CAIRO – Inciting anti-Muslims sentiment and racism in the UK, a British far-right group has been training its followers to fight British Muslims on the streets as part of its "Christian crusade" campaign against Islam.
“They have been booking mixed martial arts gyms so they can fight among themselves, training for confrontations with Muslims,” Mathew Collins of Hope Not Hate told the Daily Record on Monday, June 23.
The far-right organization, Britain First, has been reportedly recruiting boys to train them on street fighting against Muslims in sinister “fight clubs”.
The free of charge fighting sessions, which are being led by the notorious Scots rabble-rouser Jim Dowson of ‘Britain First’, have sparked anger among anti-racism activists who vehemently rejected it.
“Britain First’s brand of racism and prejudice simply is not welcome here,” Vicky Burns of Show Racism the Red Card Scotland said.
News about street fighters’ training gyms has appeared after a series of attacks on several mosques across the UK over the past weeks.
The attacks, part of what members of far-right Britain First call “Christian crusades”, have been reported in mosque in London, Glasgow, Bradford and other British cities.
According to representatives of Britain First, an offshoot of the British National party which is contesting this month's local and European elections, mosque visits were part of a "Christian crusade" campaign against Islam.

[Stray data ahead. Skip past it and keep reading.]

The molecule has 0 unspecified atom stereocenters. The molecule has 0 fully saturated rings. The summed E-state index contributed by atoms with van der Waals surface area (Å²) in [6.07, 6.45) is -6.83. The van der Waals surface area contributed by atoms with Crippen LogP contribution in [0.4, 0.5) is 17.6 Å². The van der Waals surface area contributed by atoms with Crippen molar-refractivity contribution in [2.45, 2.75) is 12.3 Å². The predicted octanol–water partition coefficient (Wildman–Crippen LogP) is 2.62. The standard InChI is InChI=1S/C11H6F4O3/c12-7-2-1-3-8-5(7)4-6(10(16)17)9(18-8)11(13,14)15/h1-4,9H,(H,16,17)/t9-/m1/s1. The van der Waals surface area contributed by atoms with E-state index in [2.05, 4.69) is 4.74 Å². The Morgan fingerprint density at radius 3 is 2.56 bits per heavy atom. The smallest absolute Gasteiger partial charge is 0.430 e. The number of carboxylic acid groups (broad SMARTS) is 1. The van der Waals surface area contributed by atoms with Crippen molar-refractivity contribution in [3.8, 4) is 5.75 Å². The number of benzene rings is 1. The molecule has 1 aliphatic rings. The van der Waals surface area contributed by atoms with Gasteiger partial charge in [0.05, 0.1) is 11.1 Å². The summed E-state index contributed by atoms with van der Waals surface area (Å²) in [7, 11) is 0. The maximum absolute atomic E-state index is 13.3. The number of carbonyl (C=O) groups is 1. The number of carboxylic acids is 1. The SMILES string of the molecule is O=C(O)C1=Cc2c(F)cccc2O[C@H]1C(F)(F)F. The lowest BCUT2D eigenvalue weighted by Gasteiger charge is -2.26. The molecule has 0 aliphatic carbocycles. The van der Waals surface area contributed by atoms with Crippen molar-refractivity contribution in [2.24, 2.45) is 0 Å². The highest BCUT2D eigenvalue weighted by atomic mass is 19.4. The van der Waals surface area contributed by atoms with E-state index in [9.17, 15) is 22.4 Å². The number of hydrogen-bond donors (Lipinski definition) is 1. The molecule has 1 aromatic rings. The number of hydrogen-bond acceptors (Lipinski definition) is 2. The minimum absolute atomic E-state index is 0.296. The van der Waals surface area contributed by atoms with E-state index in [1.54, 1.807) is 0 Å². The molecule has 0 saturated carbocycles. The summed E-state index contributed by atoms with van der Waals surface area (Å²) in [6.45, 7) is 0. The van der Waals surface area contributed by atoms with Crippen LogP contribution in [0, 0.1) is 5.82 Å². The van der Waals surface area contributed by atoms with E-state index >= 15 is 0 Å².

The attacks have raised Muslim concerns over their safety if those “Christian patrols” continued.
Meanwhile, leaders of the Muslim community have demanded an urgent action against these invasions, warning that the inflammatory tactics could provoke young Muslim youth into confrontations.
Climate of Fear
Warning against the fight clubs and the recent anti-Muslims activities, Collins called Britain First as “the most dangerous group to emerge on the far right for years”, and urged the authorities to take proper action against them.
The activist warned that Dowson’s men were “generating a climate of fear” and said their actions “could lead to a violent backlash”.
Promoting street fighting sessions at its Facebook page, the far-right group said: "Things are bad and will only get worse. Don’t you think it’s time to learn how to protect the ones you love – and yourself?”
Named after Brad Pitt’s 1999 film, ads of the extremist fight clubs stated that: “We feel this is a vital part of building a real movement for the future struggle to take back our country.”
Britain is home to an estimated Muslim minority of nearly two million.
A Financial Times opinion poll showed that Britain is the most suspicious nation about Muslims.
A poll of the Evening Standard found that a sizable section of London residents harbor negative opinions about Muslims.
The attacks are not the first to raise controversy surrounding Britain First.
Recently, the group stirred ire after using "Remember Lee Rigby" as their party slogan, an act which saw the Electoral Commission change the rules on how political parties describe themselves on ballot papers.
Reproduced with permission from OnIslam.net - Read full article here
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